Here are me, Scott and Mike trying to be the Ramones.
We called ourselves the triumvirate and were inseparable. We were also insufferable poseurs.
We spent most Saturdays going up to London. The day usually started here.
The highlight of the train journey came after we passed Clapham Junction and trundled past the hulking mass of Battersea Power Station, which was apparently being turned into a theme park. This classic view of the power station from the railway line is soon to disappear as the building is surrounded by steel and glass boxes for the very rich.
Crossing the Thames, you could usually make out the floodlights of Craven Cottage and Stamford Bridge if you were quick. There are fewer finer sights in life then the glimpse of far-off floodlight. If all went to plan, we might be getting a closer view before the day was done.
From Victoria, we headed for Covent Garden. Mike was a dresser. He could carry anything off. He still can. Mike had a dapper big brother, Pete, who read The Face and I-D, and so Mike always seemed to know where to go. His keen sense of style didn’t always go down well in the suburbs; when he wore a pair of Adidas shell tops to school, kids in Nike Air and Adidas Torsion laughed at his protestations that he was the trendy one. Still, I was convinced enough to buy a pair of suede Kickers on his say so, and nobody took the piss that much.
We usually went to a few shops on Floral Street and then Neal Street, maybe first visiting the Covent Garden General Store, which was full of entertaining tat.
We spent much of this part of the day traipsing after Michael into shops where saleswoman would assure him he looked the ‘dog’s bollocks’ as he pulled on another pair of check flares. If I was feeling bold I’d try on something in Red Or Dead or Duffer of St George on D’Arblay Street. On one treasured occasion, Mike’s brother Pete was so impressed by my red Riot + Lagos t-shirt from Duffer that he borrowed it for a party. This was probably the high point of my life as a style icon.
After watching Michael try on clothes, we’d go to Neal’s Yard, where we breezed past the weirdos in the skate shop on our way to the basement.
This was the Covent Garden branch of Rough Trade, a pokey den arranged around a metal spiral staircase, with walls covered in graffiti from bands that had played there. We loved it here. Music was one shared passion. Mike had got us into Sonic Youth, Pavement and Teenage Fanclub; Scott’s dad had a great selection of Van Morrison, Leonard Cohen, Jackson Browne and Neil Young. We all read the NME and Melody Maker and Select. This stuff mattered.
After a quick nose, we’d slip on to Shaftesbury Avenue and round to Cambridge Circus. There was a shop south of here on Litchfield Street that sold trendy Brazilian football shirts which we looked at but could never afford. Usually we headed north up Charing Cross Road to Sportspages.
Sportspages sold sports books, but we were only interested in the fanzines, which were scattered over the floor in untidy piles. Football was our other passion. I’d try and pick up the hard-to-find Cockney Rebel, a one-man Chelsea fanzine that combined football with an idiosyncratic take on pop and film culture. I went to Sportspages for years but never actually bought a book there.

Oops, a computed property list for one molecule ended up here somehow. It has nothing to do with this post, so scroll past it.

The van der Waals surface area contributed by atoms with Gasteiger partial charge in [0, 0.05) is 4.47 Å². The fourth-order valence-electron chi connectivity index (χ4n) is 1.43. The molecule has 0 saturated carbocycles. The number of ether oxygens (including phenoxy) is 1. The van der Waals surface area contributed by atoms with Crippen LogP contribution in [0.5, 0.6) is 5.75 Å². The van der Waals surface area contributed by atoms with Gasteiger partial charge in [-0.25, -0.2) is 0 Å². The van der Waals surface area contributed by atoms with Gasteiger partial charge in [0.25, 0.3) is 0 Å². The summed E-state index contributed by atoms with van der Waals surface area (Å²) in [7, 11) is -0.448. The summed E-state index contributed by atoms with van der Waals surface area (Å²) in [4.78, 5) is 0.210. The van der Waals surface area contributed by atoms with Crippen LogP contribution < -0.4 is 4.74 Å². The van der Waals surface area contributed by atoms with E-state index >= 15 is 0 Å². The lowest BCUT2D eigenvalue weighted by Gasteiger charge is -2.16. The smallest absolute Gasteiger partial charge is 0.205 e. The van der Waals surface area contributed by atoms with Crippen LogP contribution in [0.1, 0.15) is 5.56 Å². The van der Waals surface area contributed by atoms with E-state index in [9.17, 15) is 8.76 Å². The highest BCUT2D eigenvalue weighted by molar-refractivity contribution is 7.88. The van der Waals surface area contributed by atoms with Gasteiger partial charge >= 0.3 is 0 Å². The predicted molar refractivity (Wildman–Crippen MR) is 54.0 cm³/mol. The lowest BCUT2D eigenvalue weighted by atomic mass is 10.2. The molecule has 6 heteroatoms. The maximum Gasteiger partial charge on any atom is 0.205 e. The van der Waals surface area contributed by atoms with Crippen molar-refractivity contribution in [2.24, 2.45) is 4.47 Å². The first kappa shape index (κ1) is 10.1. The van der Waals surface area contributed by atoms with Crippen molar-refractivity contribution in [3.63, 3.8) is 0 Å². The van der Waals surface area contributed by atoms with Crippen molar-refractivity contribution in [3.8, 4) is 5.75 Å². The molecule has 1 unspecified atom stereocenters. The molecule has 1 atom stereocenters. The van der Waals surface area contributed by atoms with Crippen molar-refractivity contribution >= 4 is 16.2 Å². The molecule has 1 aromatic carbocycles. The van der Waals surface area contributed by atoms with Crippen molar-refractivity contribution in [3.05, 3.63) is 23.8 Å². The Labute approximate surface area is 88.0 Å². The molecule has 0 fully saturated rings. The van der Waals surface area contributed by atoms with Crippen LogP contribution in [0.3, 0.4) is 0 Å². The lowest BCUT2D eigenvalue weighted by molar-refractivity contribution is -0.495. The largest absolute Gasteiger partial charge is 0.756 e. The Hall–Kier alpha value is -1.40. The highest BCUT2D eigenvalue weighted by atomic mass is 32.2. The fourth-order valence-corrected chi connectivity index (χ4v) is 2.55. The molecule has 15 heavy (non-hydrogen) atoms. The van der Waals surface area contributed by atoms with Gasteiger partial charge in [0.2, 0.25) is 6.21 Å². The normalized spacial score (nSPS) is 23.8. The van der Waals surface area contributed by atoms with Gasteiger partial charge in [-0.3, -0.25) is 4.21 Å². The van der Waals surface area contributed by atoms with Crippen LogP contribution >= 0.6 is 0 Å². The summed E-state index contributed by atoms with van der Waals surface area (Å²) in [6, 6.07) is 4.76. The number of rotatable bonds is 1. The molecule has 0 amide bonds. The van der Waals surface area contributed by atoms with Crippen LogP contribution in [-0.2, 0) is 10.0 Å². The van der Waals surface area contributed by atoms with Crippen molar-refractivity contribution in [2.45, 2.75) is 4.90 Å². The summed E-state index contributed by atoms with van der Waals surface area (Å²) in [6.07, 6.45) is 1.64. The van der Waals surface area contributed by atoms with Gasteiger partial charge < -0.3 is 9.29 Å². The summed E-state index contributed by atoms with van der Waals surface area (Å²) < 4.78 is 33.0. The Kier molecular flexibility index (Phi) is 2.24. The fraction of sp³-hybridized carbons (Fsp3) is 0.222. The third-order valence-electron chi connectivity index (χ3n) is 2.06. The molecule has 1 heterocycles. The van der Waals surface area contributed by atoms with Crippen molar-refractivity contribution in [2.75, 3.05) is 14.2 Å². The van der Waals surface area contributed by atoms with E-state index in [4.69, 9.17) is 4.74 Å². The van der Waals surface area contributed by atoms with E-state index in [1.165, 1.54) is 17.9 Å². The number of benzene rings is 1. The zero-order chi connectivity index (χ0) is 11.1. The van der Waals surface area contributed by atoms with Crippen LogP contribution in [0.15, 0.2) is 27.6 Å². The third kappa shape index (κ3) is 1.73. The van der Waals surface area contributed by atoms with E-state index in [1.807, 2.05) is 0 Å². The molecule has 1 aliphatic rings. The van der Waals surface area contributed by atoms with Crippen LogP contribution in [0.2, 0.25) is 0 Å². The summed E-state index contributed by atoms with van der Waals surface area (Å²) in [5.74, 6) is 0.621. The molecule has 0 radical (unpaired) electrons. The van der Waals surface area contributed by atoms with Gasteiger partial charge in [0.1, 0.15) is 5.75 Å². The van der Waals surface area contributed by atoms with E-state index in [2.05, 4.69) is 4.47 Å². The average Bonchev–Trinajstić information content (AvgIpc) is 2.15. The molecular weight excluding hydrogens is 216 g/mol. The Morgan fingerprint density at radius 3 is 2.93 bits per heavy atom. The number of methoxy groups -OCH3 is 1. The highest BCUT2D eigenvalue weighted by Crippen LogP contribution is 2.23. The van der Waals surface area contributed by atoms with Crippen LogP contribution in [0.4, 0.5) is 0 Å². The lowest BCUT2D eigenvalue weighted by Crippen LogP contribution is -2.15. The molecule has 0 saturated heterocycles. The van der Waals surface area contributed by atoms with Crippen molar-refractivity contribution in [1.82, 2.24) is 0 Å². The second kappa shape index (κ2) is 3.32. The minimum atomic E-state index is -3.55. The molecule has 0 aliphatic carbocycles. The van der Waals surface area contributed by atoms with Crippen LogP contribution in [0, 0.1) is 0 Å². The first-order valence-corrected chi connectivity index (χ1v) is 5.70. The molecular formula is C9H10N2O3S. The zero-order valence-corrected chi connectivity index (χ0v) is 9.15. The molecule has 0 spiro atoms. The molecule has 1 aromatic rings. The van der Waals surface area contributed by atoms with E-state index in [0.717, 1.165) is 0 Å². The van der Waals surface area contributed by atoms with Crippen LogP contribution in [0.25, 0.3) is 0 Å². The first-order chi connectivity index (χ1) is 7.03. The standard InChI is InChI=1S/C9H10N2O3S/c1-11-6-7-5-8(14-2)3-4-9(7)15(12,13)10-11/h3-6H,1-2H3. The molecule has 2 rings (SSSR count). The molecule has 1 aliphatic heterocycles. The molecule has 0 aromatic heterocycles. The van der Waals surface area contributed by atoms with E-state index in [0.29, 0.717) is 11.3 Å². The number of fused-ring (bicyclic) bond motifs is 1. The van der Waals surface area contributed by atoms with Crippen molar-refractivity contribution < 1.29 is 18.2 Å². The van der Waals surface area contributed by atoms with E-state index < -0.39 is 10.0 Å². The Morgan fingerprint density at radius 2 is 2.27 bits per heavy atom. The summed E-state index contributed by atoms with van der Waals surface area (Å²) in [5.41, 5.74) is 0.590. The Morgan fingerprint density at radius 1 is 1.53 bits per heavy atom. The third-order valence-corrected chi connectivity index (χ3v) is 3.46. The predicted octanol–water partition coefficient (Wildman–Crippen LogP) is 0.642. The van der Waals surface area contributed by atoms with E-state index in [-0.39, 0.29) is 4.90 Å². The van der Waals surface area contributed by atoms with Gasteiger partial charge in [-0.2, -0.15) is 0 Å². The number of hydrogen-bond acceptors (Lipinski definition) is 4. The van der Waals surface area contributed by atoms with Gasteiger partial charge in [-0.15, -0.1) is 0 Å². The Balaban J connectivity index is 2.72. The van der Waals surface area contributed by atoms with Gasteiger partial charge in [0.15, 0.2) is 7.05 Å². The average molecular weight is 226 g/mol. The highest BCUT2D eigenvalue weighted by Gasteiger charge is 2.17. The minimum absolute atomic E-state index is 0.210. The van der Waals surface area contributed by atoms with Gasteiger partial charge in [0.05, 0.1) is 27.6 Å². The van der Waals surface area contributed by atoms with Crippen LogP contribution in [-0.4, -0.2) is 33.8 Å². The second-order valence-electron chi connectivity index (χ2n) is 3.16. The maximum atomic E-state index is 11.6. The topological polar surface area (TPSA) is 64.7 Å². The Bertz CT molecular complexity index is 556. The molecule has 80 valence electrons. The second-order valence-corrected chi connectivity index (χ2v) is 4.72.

After that, it was lunchtime.
We lived for bacon double cheeseburgers.
Then we’d head down Hanway Street, past the Blue Posts on the corner, to visit Vinyl Experience, a huge place over a couple of floors which was covered by this fine Beatles mural.
At some point earlier, it had this fine sign.
There were a couple of other record shops here – JBs was a decent one – and we’d often pop into Virgin on Oxford Street to check out the t-shirts.
From there, we strolled down across Oxford Street and cut through Soho down to Berwick Street, where three more record shops awaited – Selectadisc, Sister Ray and Reckless. Selectadisc was my favourite; although the staff were contemptuous, they were marginally friendlier than in Sister Ray and the choice was wider.
Sometimes we’d see our schoolfriend Martin, who worked the odd Saturday on a fruit and veg stall in Berwick Street market for his uncle. I was always slightly jealous of this; it seemed an impossibly cool, proper London job for suburbanites like us to have.
Football was next. Despite having visited so many shops, we spent more time browsing then buying so rarely had many bags. Most of our serious record shopping was done in Croydon at Beanos.
What game we went to depended on who was playing, how much money we had and whether I could persuade Scott (Wimbledon) and Mike (Celtic) to fork out to watch Chelsea. It usually boiled down to Arsenal in the Clock End, where we could still pay the kids fee, or Chelsea in the Shed. Occasionally we’d duck into the ground at half time, when the exit gates had opened.
If we didn’t fancy Chelsea or Arsenal, or they were away, we’d head over to QPR, Charlton, Millwall and Fulham. Nobody ever sold out.
After football, dinner.
If we had time, we’d pop into the sweet shop in the Trocedero.
And then maybe a gig: at the Marquee or Astoria.
Or more likely home via Victoria, and then out to the Ship or the Firkin in Croydon.
A week or so later, we’d do it all over again.
Many of these places no longer exist, and I’m not even that old. Or at least, I didn’t think I was.